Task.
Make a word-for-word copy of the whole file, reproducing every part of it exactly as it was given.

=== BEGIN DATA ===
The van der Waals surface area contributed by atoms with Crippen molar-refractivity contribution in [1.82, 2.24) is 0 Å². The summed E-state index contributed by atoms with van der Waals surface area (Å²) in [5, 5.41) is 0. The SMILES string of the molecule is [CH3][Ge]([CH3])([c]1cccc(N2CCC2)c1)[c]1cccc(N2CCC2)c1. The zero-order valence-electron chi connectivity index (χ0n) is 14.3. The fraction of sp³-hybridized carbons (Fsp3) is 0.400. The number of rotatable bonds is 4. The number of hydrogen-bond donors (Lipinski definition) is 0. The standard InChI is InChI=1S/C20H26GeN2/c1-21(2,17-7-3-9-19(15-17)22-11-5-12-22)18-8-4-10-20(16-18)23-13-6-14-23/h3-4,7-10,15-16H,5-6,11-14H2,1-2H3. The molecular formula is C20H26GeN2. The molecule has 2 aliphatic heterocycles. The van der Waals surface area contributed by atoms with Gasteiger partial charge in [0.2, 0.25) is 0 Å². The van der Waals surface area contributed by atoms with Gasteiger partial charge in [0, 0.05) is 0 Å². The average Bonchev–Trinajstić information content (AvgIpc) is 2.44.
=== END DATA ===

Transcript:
The van der Waals surface area contributed by atoms with Crippen molar-refractivity contribution in [1.82, 2.24) is 0 Å². The summed E-state index contributed by atoms with van der Waals surface area (Å²) in [5, 5.41) is 0. The SMILES string of the molecule is [CH3][Ge]([CH3])([c]1cccc(N2CCC2)c1)[c]1cccc(N2CCC2)c1. The zero-order valence-electron chi connectivity index (χ0n) is 14.3. The fraction of sp³-hybridized carbons (Fsp3) is 0.400. The number of rotatable bonds is 4. The number of hydrogen-bond donors (Lipinski definition) is 0. The standard InChI is InChI=1S/C20H26GeN2/c1-21(2,17-7-3-9-19(15-17)22-11-5-12-22)18-8-4-10-20(16-18)23-13-6-14-23/h3-4,7-10,15-16H,5-6,11-14H2,1-2H3. The molecular formula is C20H26GeN2. The molecule has 2 aliphatic heterocycles. The van der Waals surface area contributed by atoms with Gasteiger partial charge in [0.2, 0.25) is 0 Å². The van der Waals surface area contributed by atoms with Gasteiger partial charge in [0, 0.05) is 0 Å². The average Bonchev–Trinajstić information content (AvgIpc) is 2.44.